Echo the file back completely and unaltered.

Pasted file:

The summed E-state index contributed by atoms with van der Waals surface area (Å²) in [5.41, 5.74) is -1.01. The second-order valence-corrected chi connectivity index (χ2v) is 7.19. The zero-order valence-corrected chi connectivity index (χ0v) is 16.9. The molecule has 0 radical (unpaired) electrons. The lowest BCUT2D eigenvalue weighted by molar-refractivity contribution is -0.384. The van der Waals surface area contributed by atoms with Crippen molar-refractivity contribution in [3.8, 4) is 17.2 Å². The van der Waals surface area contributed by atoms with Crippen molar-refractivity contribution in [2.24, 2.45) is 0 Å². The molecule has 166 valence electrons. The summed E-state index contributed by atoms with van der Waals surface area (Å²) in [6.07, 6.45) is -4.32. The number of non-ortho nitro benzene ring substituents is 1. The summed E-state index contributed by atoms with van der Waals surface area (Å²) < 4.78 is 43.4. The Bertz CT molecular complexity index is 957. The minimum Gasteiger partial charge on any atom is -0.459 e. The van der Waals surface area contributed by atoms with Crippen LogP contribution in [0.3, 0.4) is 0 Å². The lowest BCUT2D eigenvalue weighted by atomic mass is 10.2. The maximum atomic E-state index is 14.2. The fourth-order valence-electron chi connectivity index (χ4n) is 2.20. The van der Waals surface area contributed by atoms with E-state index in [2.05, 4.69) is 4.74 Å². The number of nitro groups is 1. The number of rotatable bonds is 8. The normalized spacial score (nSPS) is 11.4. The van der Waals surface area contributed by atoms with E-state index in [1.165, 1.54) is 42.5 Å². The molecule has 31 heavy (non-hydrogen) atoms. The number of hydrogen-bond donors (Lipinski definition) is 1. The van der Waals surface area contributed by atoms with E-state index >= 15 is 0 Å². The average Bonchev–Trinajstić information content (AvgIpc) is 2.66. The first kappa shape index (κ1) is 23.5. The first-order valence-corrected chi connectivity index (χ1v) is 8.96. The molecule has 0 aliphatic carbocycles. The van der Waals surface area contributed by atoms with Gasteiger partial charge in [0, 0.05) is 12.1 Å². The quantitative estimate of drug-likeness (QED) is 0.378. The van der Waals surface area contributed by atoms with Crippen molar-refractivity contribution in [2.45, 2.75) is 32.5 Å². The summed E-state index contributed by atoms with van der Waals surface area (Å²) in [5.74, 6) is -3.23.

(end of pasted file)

The summed E-state index contributed by atoms with van der Waals surface area (Å²) in [5.41, 5.74) is -1.01. The second-order valence-corrected chi connectivity index (χ2v) is 7.19. The zero-order valence-corrected chi connectivity index (χ0v) is 16.9. The molecule has 0 radical (unpaired) electrons. The lowest BCUT2D eigenvalue weighted by molar-refractivity contribution is -0.384. The van der Waals surface area contributed by atoms with Crippen molar-refractivity contribution in [3.8, 4) is 17.2 Å². The van der Waals surface area contributed by atoms with Crippen molar-refractivity contribution in [2.24, 2.45) is 0 Å². The molecule has 166 valence electrons. The summed E-state index contributed by atoms with van der Waals surface area (Å²) in [6.07, 6.45) is -4.32. The number of non-ortho nitro benzene ring substituents is 1. The summed E-state index contributed by atoms with van der Waals surface area (Å²) < 4.78 is 43.4. The Bertz CT molecular complexity index is 957. The minimum Gasteiger partial charge on any atom is -0.459 e. The van der Waals surface area contributed by atoms with Crippen LogP contribution in [0.3, 0.4) is 0 Å². The lowest BCUT2D eigenvalue weighted by atomic mass is 10.2. The maximum atomic E-state index is 14.2. The fourth-order valence-electron chi connectivity index (χ4n) is 2.20. The van der Waals surface area contributed by atoms with E-state index in [2.05, 4.69) is 4.74 Å². The number of nitro groups is 1. The number of rotatable bonds is 8. The normalized spacial score (nSPS) is 11.4. The van der Waals surface area contributed by atoms with E-state index in [1.165, 1.54) is 42.5 Å². The molecule has 31 heavy (non-hydrogen) atoms. The number of hydrogen-bond donors (Lipinski definition) is 1. The van der Waals surface area contributed by atoms with E-state index >= 15 is 0 Å². The average Bonchev–Trinajstić information content (AvgIpc) is 2.66. The first kappa shape index (κ1) is 23.5. The first-order valence-corrected chi connectivity index (χ1v) is 8.96. The molecule has 0 aliphatic carbocycles. The van der Waals surface area contributed by atoms with Gasteiger partial charge in [0, 0.05) is 12.1 Å². The quantitative estimate of drug-likeness (QED) is 0.378. The van der Waals surface area contributed by atoms with Crippen molar-refractivity contribution in [2.45, 2.75) is 32.5 Å². The summed E-state index contributed by atoms with van der Waals surface area (Å²) in [5.74, 6) is -3.23.